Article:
As for your comparison of singers with athletes breaking the records of their predecessors, music is not athletics. It should be obvious that not everything improves with time. You might as well say that Mozart was a great composer in his time, but that Mozart's times have been surpassed. I'll remind you of that next time you put down Wagner.
 

· Registered
Joined
·
16,666 Posts
I don't think it gets us anywhere to throw generalizations about. I haven't talked about "these people." I've talked about a particular singer I think is superb, and I've said why, in some detail now.

I don't generally "ask technical questions" either when I hear singers. I merely hear their technical skill, of which I consider myself a pretty good judge. You asked, listening to Stracciari, "but why?" I did my darnedest to tell you why. If you don't hear the things I hear, you might keep listening - or, if you don't want to hear or learn, not listen. That's your prerogative. Enjoy whatever you want to enjoy. I don't care. But I'm not interested in arguments which are not arguments for or about anything except your inability to see what I'm talking about.

I could take you, bar by bar, through a Stracciari performance of "Largo al factotum" (he made several recordings) such as this one:
and show you the points of vocal superiority to this one by Bruscantini:
It would still be perfectly legitimate for you to prefer Bruscantini (a fine singer, certainly) on grounds of timbre preference or interpretation. Obviously the recorded sound is superior, if that is an issue for you.

As for your comparison of singers with athletes breaking the records of their predecessors, music is not athletics. It should be obvious that not everything improves with time. You might as well say that Mozart was a great composer in his time, but that Mozart's times have been surpassed. I'll remind you of that next time you put down Wagner.
The comparison with Zatopek was, of course, not dealing with a creative artist. Singers are not creative artists. I would certainly not used the comparison in dealing with composers as it does not apply. In any case it is an incomplete analogy not to be pushed to its limit.
It's not that I don't know what you are talking about, as I thought I'd made clear that is not the issue. I've had musical training and I understand (most of) the technical stuff. I also have a wife who has taught singing! But what I am talking about is preferences of the listener. Our problems seem the same, friend. You don't appear to get what I am talking about! Our priorities are different! But let's agree to differ on that! :) Happy listening!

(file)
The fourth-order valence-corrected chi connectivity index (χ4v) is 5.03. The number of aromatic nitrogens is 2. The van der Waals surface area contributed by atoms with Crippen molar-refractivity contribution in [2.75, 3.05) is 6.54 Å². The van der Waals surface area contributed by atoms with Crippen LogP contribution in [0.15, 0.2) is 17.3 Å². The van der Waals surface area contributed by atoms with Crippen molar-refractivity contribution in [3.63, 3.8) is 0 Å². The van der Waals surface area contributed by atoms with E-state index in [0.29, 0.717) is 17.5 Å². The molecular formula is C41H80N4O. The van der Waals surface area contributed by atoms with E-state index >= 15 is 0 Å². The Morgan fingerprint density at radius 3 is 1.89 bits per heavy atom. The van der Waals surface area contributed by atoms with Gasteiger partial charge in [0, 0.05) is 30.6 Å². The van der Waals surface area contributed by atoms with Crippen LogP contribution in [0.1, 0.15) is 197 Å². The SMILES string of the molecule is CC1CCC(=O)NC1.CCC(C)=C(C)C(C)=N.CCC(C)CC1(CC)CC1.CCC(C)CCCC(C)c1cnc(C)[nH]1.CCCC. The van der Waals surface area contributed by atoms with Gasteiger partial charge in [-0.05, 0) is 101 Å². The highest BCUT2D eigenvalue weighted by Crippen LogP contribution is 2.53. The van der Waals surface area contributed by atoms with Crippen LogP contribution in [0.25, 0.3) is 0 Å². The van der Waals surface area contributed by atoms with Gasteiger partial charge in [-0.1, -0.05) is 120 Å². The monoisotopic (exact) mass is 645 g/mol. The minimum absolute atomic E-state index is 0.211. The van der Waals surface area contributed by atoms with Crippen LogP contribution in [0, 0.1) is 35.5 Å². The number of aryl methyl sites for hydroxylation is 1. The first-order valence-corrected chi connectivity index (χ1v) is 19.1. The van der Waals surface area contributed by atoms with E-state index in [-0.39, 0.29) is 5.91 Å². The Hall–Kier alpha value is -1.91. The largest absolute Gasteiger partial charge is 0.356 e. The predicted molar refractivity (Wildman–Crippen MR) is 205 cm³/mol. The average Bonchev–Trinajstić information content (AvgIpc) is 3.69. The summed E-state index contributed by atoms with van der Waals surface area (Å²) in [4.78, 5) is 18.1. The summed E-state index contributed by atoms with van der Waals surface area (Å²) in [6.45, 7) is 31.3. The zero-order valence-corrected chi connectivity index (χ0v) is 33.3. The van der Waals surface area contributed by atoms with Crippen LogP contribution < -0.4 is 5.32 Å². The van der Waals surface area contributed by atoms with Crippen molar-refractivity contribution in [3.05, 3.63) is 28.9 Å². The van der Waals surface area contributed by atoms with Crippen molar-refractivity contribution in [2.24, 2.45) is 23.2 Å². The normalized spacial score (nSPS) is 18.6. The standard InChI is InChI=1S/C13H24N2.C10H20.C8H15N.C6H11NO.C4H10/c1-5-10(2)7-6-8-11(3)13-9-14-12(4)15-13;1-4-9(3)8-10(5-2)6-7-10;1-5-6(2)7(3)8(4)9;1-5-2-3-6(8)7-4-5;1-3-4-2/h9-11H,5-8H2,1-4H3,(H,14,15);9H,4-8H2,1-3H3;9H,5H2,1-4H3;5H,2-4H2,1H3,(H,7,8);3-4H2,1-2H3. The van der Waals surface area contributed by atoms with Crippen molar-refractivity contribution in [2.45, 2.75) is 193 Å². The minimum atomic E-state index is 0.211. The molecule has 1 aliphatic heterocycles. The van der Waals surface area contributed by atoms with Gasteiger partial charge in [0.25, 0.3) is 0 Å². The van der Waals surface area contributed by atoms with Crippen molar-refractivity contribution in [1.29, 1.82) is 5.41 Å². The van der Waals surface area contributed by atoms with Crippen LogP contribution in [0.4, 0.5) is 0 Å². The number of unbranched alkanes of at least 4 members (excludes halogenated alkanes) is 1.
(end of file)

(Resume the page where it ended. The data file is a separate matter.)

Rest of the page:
· Registered
Joined
·
5,811 Posts
I have found the opposite effect. Nobody has set the bar so high that the others have been ruined.....actually the bar seems to get set so high by other opera fans for Callas, Tebaldi, and the other greats (and great they truly are) that I expect to get blown away but that doesn't always happen.

On the flip side, I almost never hear people rave about Beverly Sills. I borrowed a CD of hers from the library on a whim....and I was thrilled by her singing. Her beautiful diction, wonderful coloratura. She is a delight to listen to and I cannot wait to hear her on Barber of Seville. This doesn't mean I like her better than other opera singers I enjoy, I actually don't know who I enjoy the most. I have only just started exploring individual singers, as my previous discoveries were more focused on opera reportoire and specific composers. I really look forward to journeying along more really getting a feel for the different unique facets of the singers. And while I fully intend to indulge in the big names, I look forward to going off the beaten path from time to time due to pleasant surprises like this.
 

· Registered
Joined
·
357 Posts
I have found it very interesting (or at least amusing/endearing) how some singers who fulfill so many qualities of basic good singing (and I think Woodduck has made a nice rundown of points) can have this or that single glaring bad habit that -- while not affecting your overall enjoyment -- makes you want to take them out to the woodshed on occasion.
 
1 - 20 of 90 Posts
This is an older thread, you may not receive a response, and could be reviving an old thread. Please consider creating a new thread.
Top